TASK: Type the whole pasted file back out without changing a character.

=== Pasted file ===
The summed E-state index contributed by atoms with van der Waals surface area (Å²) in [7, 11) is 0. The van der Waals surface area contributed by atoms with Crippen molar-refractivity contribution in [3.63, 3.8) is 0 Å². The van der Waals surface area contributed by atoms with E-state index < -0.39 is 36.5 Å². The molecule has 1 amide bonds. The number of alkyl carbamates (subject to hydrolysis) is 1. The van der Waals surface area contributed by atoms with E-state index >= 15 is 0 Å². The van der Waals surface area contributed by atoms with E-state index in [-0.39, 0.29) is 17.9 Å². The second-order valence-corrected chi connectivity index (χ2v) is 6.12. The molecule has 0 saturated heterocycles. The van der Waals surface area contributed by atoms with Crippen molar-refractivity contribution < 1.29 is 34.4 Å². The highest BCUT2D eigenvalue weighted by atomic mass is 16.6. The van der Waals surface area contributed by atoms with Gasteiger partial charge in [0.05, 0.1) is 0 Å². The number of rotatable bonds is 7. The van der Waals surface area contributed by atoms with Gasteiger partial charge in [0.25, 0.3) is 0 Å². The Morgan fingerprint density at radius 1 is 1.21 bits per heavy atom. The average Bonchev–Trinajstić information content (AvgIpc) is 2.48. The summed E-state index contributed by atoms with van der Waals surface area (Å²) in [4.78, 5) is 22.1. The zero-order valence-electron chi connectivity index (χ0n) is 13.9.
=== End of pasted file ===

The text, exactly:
The summed E-state index contributed by atoms with van der Waals surface area (Å²) in [7, 11) is 0. The van der Waals surface area contributed by atoms with Crippen molar-refractivity contribution in [3.63, 3.8) is 0 Å². The van der Waals surface area contributed by atoms with E-state index < -0.39 is 36.5 Å². The molecule has 1 amide bonds. The number of alkyl carbamates (subject to hydrolysis) is 1. The van der Waals surface area contributed by atoms with E-state index >= 15 is 0 Å². The van der Waals surface area contributed by atoms with E-state index in [-0.39, 0.29) is 17.9 Å². The second-order valence-corrected chi connectivity index (χ2v) is 6.12. The molecule has 0 saturated heterocycles. The van der Waals surface area contributed by atoms with Crippen molar-refractivity contribution < 1.29 is 34.4 Å². The highest BCUT2D eigenvalue weighted by atomic mass is 16.6. The van der Waals surface area contributed by atoms with Gasteiger partial charge in [0.05, 0.1) is 0 Å². The number of rotatable bonds is 7. The van der Waals surface area contributed by atoms with Gasteiger partial charge in [0.25, 0.3) is 0 Å². The Morgan fingerprint density at radius 1 is 1.21 bits per heavy atom. The average Bonchev–Trinajstić information content (AvgIpc) is 2.48. The summed E-state index contributed by atoms with van der Waals surface area (Å²) in [4.78, 5) is 22.1. The zero-order valence-electron chi connectivity index (χ0n) is 13.9.